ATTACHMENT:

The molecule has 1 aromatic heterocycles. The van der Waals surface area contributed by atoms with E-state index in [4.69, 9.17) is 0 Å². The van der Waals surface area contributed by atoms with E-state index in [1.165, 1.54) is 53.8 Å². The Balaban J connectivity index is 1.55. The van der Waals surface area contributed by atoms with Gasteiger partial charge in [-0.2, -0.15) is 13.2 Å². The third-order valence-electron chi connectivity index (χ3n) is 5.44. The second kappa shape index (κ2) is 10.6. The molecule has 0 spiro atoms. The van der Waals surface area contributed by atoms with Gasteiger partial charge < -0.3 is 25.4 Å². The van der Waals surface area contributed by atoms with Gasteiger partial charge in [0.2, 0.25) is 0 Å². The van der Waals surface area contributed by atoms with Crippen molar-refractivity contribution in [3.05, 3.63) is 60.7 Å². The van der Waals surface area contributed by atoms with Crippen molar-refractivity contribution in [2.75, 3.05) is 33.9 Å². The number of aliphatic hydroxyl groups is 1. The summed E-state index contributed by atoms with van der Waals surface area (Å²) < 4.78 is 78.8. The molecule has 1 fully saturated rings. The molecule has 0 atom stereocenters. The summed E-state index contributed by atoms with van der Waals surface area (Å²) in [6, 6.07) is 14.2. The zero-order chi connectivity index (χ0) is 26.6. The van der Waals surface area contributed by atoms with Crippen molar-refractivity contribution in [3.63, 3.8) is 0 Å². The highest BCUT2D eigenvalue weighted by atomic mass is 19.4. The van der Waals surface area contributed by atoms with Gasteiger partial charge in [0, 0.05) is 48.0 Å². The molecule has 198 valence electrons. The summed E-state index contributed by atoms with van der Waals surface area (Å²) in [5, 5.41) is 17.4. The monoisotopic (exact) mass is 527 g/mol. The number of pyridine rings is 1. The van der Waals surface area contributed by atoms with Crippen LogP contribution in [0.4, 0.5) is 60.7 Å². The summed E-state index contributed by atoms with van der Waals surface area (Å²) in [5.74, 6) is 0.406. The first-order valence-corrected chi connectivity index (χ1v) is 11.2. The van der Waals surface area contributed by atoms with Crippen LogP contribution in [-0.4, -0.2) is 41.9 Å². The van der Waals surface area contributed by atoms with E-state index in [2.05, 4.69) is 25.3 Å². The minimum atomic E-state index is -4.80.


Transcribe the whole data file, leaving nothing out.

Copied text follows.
The molecule has 1 aromatic heterocycles. The van der Waals surface area contributed by atoms with E-state index in [4.69, 9.17) is 0 Å². The van der Waals surface area contributed by atoms with E-state index in [1.165, 1.54) is 53.8 Å². The Balaban J connectivity index is 1.55. The van der Waals surface area contributed by atoms with Gasteiger partial charge in [-0.2, -0.15) is 13.2 Å². The third-order valence-electron chi connectivity index (χ3n) is 5.44. The second kappa shape index (κ2) is 10.6. The molecule has 0 spiro atoms. The van der Waals surface area contributed by atoms with Gasteiger partial charge < -0.3 is 25.4 Å². The van der Waals surface area contributed by atoms with Gasteiger partial charge in [0.2, 0.25) is 0 Å². The van der Waals surface area contributed by atoms with Crippen molar-refractivity contribution in [3.05, 3.63) is 60.7 Å². The van der Waals surface area contributed by atoms with Crippen molar-refractivity contribution in [2.75, 3.05) is 33.9 Å². The number of aliphatic hydroxyl groups is 1. The summed E-state index contributed by atoms with van der Waals surface area (Å²) < 4.78 is 78.8. The molecule has 1 fully saturated rings. The molecule has 0 atom stereocenters. The summed E-state index contributed by atoms with van der Waals surface area (Å²) in [6, 6.07) is 14.2. The zero-order chi connectivity index (χ0) is 26.6. The van der Waals surface area contributed by atoms with Crippen molar-refractivity contribution in [3.63, 3.8) is 0 Å². The highest BCUT2D eigenvalue weighted by atomic mass is 19.4. The van der Waals surface area contributed by atoms with Gasteiger partial charge in [0, 0.05) is 48.0 Å². The molecule has 198 valence electrons. The summed E-state index contributed by atoms with van der Waals surface area (Å²) in [5, 5.41) is 17.4. The monoisotopic (exact) mass is 527 g/mol. The number of pyridine rings is 1. The van der Waals surface area contributed by atoms with Crippen LogP contribution in [0.4, 0.5) is 60.7 Å². The summed E-state index contributed by atoms with van der Waals surface area (Å²) in [5.74, 6) is 0.406. The first-order valence-corrected chi connectivity index (χ1v) is 11.2. The van der Waals surface area contributed by atoms with Crippen LogP contribution in [-0.4, -0.2) is 41.9 Å². The van der Waals surface area contributed by atoms with E-state index in [2.05, 4.69) is 25.3 Å². The minimum atomic E-state index is -4.80.